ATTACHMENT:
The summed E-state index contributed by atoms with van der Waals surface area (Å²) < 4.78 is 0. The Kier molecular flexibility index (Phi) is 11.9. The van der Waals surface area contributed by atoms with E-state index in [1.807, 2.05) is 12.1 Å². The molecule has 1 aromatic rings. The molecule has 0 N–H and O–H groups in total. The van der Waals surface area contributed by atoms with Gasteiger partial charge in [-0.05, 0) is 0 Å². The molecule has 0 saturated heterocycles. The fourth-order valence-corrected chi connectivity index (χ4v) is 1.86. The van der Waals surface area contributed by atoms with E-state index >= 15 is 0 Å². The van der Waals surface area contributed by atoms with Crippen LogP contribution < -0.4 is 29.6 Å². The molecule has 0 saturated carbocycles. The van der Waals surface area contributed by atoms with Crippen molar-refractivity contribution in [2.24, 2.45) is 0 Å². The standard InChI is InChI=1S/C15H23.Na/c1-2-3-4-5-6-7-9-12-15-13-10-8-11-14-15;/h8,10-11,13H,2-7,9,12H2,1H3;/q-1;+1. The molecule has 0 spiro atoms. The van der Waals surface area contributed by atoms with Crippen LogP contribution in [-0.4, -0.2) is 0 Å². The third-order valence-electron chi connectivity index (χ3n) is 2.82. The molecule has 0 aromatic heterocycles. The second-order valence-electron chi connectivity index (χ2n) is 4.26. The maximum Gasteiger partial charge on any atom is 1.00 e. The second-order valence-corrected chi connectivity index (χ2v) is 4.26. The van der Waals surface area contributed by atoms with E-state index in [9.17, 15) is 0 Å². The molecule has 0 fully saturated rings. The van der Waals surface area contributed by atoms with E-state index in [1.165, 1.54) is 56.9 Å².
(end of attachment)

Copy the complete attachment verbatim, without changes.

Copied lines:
The summed E-state index contributed by atoms with van der Waals surface area (Å²) < 4.78 is 0. The Kier molecular flexibility index (Phi) is 11.9. The van der Waals surface area contributed by atoms with E-state index in [1.807, 2.05) is 12.1 Å². The molecule has 1 aromatic rings. The molecule has 0 N–H and O–H groups in total. The van der Waals surface area contributed by atoms with Gasteiger partial charge in [-0.05, 0) is 0 Å². The molecule has 0 saturated heterocycles. The fourth-order valence-corrected chi connectivity index (χ4v) is 1.86. The van der Waals surface area contributed by atoms with E-state index >= 15 is 0 Å². The van der Waals surface area contributed by atoms with Crippen LogP contribution < -0.4 is 29.6 Å². The molecule has 0 saturated carbocycles. The van der Waals surface area contributed by atoms with Crippen molar-refractivity contribution in [2.24, 2.45) is 0 Å². The standard InChI is InChI=1S/C15H23.Na/c1-2-3-4-5-6-7-9-12-15-13-10-8-11-14-15;/h8,10-11,13H,2-7,9,12H2,1H3;/q-1;+1. The molecule has 0 spiro atoms. The van der Waals surface area contributed by atoms with Crippen LogP contribution in [-0.4, -0.2) is 0 Å². The third-order valence-electron chi connectivity index (χ3n) is 2.82. The molecule has 0 aromatic heterocycles. The second-order valence-electron chi connectivity index (χ2n) is 4.26. The maximum Gasteiger partial charge on any atom is 1.00 e. The second-order valence-corrected chi connectivity index (χ2v) is 4.26. The van der Waals surface area contributed by atoms with E-state index in [9.17, 15) is 0 Å². The molecule has 0 fully saturated rings. The van der Waals surface area contributed by atoms with E-state index in [1.165, 1.54) is 56.9 Å².